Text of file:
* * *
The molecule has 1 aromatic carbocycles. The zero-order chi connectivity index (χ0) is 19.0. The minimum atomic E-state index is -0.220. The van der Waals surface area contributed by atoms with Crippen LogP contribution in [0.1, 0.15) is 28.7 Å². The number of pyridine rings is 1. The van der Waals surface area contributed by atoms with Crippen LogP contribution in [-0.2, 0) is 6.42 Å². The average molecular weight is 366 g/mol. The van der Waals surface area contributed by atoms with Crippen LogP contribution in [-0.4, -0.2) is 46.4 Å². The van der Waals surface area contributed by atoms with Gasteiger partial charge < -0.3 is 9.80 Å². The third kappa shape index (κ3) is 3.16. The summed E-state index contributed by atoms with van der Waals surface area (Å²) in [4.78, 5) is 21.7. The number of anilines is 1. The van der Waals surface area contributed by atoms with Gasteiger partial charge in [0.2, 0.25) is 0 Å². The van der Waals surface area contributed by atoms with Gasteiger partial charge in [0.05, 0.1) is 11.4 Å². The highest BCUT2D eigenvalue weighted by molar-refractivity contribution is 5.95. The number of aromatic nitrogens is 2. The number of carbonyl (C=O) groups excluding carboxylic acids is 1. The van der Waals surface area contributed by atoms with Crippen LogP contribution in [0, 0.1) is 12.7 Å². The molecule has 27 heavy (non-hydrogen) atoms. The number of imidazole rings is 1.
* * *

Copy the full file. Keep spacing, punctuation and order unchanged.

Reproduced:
The molecule has 1 aromatic carbocycles. The zero-order chi connectivity index (χ0) is 19.0. The minimum atomic E-state index is -0.220. The van der Waals surface area contributed by atoms with Crippen LogP contribution in [0.1, 0.15) is 28.7 Å². The number of pyridine rings is 1. The van der Waals surface area contributed by atoms with Crippen LogP contribution in [-0.2, 0) is 6.42 Å². The average molecular weight is 366 g/mol. The van der Waals surface area contributed by atoms with Crippen LogP contribution in [-0.4, -0.2) is 46.4 Å². The van der Waals surface area contributed by atoms with Gasteiger partial charge < -0.3 is 9.80 Å². The third kappa shape index (κ3) is 3.16. The summed E-state index contributed by atoms with van der Waals surface area (Å²) in [4.78, 5) is 21.7. The number of anilines is 1. The van der Waals surface area contributed by atoms with Gasteiger partial charge in [0.2, 0.25) is 0 Å². The van der Waals surface area contributed by atoms with Gasteiger partial charge in [0.05, 0.1) is 11.4 Å². The highest BCUT2D eigenvalue weighted by molar-refractivity contribution is 5.95. The number of aromatic nitrogens is 2. The number of carbonyl (C=O) groups excluding carboxylic acids is 1. The van der Waals surface area contributed by atoms with Crippen LogP contribution in [0, 0.1) is 12.7 Å². The molecule has 27 heavy (non-hydrogen) atoms. The number of imidazole rings is 1.